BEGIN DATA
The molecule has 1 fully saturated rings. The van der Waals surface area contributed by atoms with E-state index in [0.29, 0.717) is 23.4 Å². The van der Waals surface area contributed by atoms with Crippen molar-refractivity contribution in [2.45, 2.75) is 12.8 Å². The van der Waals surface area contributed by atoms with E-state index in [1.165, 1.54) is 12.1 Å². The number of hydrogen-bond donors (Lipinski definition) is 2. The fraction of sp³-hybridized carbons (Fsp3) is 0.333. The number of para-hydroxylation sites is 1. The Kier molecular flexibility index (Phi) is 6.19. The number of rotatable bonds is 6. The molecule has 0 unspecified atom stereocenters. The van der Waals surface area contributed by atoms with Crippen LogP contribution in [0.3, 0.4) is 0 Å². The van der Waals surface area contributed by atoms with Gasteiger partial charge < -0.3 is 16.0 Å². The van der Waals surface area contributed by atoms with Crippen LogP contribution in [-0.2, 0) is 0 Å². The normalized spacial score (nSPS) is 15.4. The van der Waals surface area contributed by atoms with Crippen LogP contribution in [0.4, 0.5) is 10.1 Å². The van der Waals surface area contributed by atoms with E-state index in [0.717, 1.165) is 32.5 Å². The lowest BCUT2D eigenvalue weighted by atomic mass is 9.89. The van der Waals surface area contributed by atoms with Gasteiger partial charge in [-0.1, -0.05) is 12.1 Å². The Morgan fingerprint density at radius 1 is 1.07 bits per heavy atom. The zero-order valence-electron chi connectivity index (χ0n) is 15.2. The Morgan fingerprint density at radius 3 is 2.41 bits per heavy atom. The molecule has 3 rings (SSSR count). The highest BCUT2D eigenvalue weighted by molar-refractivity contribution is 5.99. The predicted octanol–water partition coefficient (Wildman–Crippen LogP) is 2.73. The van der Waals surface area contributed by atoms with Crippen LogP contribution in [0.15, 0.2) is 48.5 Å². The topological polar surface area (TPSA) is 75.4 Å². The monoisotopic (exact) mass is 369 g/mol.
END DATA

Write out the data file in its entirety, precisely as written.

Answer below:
The molecule has 1 fully saturated rings. The van der Waals surface area contributed by atoms with E-state index in [0.29, 0.717) is 23.4 Å². The van der Waals surface area contributed by atoms with Crippen molar-refractivity contribution in [2.45, 2.75) is 12.8 Å². The van der Waals surface area contributed by atoms with E-state index in [1.165, 1.54) is 12.1 Å². The number of hydrogen-bond donors (Lipinski definition) is 2. The fraction of sp³-hybridized carbons (Fsp3) is 0.333. The number of para-hydroxylation sites is 1. The Kier molecular flexibility index (Phi) is 6.19. The number of rotatable bonds is 6. The molecule has 0 unspecified atom stereocenters. The van der Waals surface area contributed by atoms with Crippen LogP contribution in [0.3, 0.4) is 0 Å². The van der Waals surface area contributed by atoms with Gasteiger partial charge < -0.3 is 16.0 Å². The van der Waals surface area contributed by atoms with Crippen LogP contribution in [-0.2, 0) is 0 Å². The normalized spacial score (nSPS) is 15.4. The van der Waals surface area contributed by atoms with Crippen LogP contribution in [0.4, 0.5) is 10.1 Å². The van der Waals surface area contributed by atoms with E-state index in [0.717, 1.165) is 32.5 Å². The lowest BCUT2D eigenvalue weighted by atomic mass is 9.89. The van der Waals surface area contributed by atoms with Gasteiger partial charge in [-0.1, -0.05) is 12.1 Å². The Morgan fingerprint density at radius 1 is 1.07 bits per heavy atom. The zero-order valence-electron chi connectivity index (χ0n) is 15.2. The Morgan fingerprint density at radius 3 is 2.41 bits per heavy atom. The molecule has 3 rings (SSSR count). The highest BCUT2D eigenvalue weighted by molar-refractivity contribution is 5.99. The predicted octanol–water partition coefficient (Wildman–Crippen LogP) is 2.73. The van der Waals surface area contributed by atoms with Crippen LogP contribution in [0.15, 0.2) is 48.5 Å². The topological polar surface area (TPSA) is 75.4 Å². The monoisotopic (exact) mass is 369 g/mol.